I’ve recently started following @singalingo on Twitter and been interested in several links that she has tweeted. This morning she posted the following-
When I checked it out,I was initially disappointed as I thought it was just a catalogue of books with information about where you might buy them. However, when I clicked on one, I discovered that the books are actually scanned onto the site and you can read them online.
Not only that, but you can read them in a number of languages. And as you can see from the title screenshot, you can search by word, age group, type of story, theme, character etc.
For example – the following book The Blue Sky is originally in
English but is available in a number of languages. The information on the book is written in Spanish and it has been contributed by a University in Croatia.
If you click on the book, each page is presented to you – the writing is a little small but on the English books, you can enlarge the text (not sure why it’s only one language that does this!)
By clicking on the top you can choose the language of the book – so you can read the story in English to make sure you know what it’s about and then read in another language with understanding already in place, allowing you to focus on vocabulary and structures.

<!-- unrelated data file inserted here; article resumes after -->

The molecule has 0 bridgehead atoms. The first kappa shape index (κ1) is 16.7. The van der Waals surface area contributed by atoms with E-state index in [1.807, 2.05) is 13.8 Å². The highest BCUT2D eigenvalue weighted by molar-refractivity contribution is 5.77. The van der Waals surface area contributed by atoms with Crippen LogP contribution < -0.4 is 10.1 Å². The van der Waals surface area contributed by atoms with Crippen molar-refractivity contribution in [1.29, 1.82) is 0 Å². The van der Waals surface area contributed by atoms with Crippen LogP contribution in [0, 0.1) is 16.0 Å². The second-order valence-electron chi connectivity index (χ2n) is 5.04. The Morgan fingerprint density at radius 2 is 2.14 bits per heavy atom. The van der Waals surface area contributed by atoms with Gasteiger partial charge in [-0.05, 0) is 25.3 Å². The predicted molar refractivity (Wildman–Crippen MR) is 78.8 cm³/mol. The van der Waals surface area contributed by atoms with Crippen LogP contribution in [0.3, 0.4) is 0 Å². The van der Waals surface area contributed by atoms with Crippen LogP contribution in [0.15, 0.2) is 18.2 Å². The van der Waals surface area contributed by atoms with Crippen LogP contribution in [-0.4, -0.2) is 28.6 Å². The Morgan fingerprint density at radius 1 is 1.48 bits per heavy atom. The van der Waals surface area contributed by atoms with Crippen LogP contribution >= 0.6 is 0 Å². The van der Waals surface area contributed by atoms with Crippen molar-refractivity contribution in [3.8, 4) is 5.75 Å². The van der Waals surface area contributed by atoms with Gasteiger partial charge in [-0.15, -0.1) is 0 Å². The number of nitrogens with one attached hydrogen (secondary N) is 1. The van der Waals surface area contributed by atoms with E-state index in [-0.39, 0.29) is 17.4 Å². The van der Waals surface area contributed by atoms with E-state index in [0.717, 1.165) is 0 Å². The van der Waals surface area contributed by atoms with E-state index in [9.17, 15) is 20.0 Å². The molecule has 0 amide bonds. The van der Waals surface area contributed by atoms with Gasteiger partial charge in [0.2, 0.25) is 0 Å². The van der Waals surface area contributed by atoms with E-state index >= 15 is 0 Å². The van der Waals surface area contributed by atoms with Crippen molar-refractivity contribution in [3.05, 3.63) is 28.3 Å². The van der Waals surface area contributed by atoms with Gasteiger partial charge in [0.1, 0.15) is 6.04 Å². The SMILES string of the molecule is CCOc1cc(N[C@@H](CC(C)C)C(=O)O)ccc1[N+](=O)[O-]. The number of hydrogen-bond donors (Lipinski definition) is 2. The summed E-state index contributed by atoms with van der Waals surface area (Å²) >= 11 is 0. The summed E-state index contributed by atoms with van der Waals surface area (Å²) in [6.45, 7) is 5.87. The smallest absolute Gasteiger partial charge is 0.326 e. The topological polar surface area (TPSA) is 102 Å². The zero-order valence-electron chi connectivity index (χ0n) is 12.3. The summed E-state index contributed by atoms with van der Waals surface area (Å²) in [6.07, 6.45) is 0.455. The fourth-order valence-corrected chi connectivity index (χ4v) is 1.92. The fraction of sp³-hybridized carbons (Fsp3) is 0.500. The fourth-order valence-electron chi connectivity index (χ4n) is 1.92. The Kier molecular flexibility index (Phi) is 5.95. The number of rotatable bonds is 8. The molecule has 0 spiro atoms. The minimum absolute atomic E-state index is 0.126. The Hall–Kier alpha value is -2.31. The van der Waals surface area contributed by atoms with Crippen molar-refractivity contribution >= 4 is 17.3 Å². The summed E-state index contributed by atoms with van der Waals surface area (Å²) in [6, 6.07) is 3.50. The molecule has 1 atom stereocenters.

Most of the books I’ve browsed have several sentences per page so might need some
simplification, but with ‘pupils accessing authentic texts’ one of the Framework objectives, these are a great resource.
And why not use the fact that many of the books are available in a variety of languages to compare and contrast languages. Are there similar words on the pages? Can you ‘recognise’ any words? How would you recognise a verb? A noun? This book features a dog that is called Schnitzel in Italian and English, Pompom in French and Popi in Spanish. why might that be?
I love getting something for nothing! And I do so love books!